Leahy applauded the MTA's effort to build new rail lines but, he said, the maintenance backlog "is going to have a consequence....We've got to maintain our investment."
Indeed, maintenance problems have been building up nationally. According to a 2010 study by the Federal Transit Administration, $77.7 billion is needed to bring bus and rail transit systems into good repair.
The MTA estimates that the purchase of replacement cars for the Blue Line alone could eliminate almost half its deferred maintenance. Of the $558 million earmarked for the system, about $64 million has already been spent repairing tracks, signals and communications equipment. Another $30 million in work is underway, mostly on motors, brakes, electrical systems and cosmetics for Blue Line cars.
MTA spokesman Marc Littman said the maintenance problem was rooted in decisions that started about a decade ago when officials sometimes shifted funds to balance operating budgets. He added that shortly after Leahy arrived, he flagged deferred maintenance and on-time performance.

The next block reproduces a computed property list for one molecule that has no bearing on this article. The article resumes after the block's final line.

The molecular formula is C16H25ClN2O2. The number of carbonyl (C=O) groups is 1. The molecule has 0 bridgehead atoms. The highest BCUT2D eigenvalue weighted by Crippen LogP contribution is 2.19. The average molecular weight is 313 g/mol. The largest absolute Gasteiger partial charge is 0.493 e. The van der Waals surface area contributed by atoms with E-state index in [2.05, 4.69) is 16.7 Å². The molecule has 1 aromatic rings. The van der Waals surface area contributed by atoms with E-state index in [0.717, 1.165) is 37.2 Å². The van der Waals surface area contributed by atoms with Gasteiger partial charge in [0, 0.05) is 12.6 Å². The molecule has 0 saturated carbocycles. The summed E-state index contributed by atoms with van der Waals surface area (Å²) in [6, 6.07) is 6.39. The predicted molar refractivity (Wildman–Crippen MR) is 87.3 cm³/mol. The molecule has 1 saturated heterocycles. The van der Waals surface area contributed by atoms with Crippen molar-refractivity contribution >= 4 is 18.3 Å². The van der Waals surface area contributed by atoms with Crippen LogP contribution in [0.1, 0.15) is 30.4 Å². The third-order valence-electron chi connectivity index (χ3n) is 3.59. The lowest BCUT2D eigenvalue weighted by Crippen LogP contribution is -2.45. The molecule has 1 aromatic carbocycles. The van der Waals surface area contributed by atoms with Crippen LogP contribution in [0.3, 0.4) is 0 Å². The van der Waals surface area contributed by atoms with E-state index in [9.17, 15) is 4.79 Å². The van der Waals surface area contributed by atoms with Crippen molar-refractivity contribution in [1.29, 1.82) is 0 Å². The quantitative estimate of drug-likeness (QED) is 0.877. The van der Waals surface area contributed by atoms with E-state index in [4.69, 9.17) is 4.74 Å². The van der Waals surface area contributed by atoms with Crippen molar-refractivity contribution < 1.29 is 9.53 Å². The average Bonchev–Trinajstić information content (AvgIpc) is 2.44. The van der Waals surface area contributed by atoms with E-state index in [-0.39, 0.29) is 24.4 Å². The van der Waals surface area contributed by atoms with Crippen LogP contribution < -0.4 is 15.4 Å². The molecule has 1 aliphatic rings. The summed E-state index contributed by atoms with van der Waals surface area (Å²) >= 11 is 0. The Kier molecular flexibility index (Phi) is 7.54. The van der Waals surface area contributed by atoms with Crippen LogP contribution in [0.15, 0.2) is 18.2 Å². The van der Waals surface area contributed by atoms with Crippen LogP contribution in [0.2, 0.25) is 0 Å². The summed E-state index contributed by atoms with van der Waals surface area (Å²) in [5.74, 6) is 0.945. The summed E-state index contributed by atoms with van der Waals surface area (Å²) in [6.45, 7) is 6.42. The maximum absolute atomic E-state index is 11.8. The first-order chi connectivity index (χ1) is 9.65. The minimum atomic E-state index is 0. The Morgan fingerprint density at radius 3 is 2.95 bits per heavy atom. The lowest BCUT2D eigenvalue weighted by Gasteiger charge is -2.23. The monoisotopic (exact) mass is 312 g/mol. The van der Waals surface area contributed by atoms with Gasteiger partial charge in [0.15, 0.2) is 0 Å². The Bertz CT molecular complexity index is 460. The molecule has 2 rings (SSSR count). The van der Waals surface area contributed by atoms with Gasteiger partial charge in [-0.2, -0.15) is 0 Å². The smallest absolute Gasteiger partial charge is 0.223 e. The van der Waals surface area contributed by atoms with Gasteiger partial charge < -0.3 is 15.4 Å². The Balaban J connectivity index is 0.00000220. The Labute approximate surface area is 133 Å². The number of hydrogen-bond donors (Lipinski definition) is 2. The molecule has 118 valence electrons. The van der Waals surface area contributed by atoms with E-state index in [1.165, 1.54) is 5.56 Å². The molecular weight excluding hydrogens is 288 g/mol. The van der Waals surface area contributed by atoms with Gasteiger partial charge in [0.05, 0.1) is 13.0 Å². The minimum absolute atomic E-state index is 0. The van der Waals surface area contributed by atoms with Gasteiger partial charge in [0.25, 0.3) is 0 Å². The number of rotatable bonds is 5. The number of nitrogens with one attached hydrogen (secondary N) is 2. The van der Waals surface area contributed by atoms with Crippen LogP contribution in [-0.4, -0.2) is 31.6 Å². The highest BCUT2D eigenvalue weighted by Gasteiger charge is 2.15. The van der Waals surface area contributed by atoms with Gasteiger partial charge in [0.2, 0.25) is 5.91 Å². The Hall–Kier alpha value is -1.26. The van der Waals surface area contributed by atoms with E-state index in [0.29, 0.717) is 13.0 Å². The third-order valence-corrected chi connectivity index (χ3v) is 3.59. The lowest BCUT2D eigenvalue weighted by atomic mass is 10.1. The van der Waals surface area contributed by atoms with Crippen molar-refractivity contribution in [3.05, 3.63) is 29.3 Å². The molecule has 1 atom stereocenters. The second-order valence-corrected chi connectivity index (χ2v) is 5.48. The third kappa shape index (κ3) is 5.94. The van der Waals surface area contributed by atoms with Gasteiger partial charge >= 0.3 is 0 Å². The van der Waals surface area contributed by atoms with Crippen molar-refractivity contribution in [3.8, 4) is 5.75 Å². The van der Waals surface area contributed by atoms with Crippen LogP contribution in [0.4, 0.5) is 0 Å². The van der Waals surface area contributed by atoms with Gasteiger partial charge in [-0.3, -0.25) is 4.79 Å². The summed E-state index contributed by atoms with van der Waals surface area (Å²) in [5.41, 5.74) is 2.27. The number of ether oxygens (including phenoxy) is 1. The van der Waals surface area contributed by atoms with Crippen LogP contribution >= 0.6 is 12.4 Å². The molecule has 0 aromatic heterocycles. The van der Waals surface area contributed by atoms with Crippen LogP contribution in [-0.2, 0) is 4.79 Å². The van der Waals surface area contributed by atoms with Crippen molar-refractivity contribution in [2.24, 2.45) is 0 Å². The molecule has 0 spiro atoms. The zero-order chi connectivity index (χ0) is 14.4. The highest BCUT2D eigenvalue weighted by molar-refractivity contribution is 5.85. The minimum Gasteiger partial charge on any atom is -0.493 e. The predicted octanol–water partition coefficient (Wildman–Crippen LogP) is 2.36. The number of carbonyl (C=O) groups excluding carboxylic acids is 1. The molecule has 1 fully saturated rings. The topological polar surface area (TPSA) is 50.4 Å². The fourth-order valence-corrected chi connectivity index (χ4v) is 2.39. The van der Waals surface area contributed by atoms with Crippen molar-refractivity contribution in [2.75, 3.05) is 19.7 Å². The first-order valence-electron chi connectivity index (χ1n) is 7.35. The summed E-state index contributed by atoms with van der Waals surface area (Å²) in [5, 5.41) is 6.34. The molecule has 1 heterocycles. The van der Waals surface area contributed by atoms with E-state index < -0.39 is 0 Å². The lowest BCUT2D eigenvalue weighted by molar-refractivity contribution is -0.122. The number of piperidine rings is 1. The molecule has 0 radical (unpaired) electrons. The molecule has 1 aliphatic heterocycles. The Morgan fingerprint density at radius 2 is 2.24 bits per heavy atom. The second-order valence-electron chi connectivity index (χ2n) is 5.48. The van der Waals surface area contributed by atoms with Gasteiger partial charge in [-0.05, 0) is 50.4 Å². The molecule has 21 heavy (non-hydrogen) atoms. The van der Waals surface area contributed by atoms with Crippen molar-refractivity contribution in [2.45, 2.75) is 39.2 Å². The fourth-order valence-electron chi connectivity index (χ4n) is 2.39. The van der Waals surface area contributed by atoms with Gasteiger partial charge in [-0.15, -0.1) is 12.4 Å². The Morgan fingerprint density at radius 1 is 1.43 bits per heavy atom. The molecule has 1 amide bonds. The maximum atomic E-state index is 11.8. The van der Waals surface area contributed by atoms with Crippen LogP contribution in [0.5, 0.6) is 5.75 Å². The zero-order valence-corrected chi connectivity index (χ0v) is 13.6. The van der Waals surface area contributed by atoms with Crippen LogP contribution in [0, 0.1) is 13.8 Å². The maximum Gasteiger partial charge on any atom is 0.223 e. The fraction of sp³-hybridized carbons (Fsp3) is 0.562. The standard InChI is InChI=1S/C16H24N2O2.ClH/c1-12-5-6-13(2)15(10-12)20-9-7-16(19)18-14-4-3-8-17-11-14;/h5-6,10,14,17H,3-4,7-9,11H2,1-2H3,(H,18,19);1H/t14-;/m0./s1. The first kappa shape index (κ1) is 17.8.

Some of the work — mid-life overhauls of Blue Line cars — was deliberately delayed in 2009 when the MTA board tentatively extended a contract to buy 100 new rail cars from the Italian firm AnsaldoBreda. The deal fell apart at the eleventh hour, and the overhauls were postponed again, officials said.
Snoble, Metro's former chief, agreed on Friday that budget problems occurred, but said maintenance for bus and rail systems was a high priority during his administration. He blamed the current rash of breakdowns on the fact that the Blue Line is an old system.
Mayor Antonio Villaraigosa, chairman of the MTA board, recently sent a letter to Leahy demanding a full examination of the line, saying it "has been a major transportation backbone" for the whole transit system and that its approximately 80,000 weekday riders depend on reliable service.
"Just this year there has been a noticeable increase in the number of delays, service disruptions and accidents along the Blue Line," Villaraigosa wrote. "The frequency of these incidents requires immediate attention."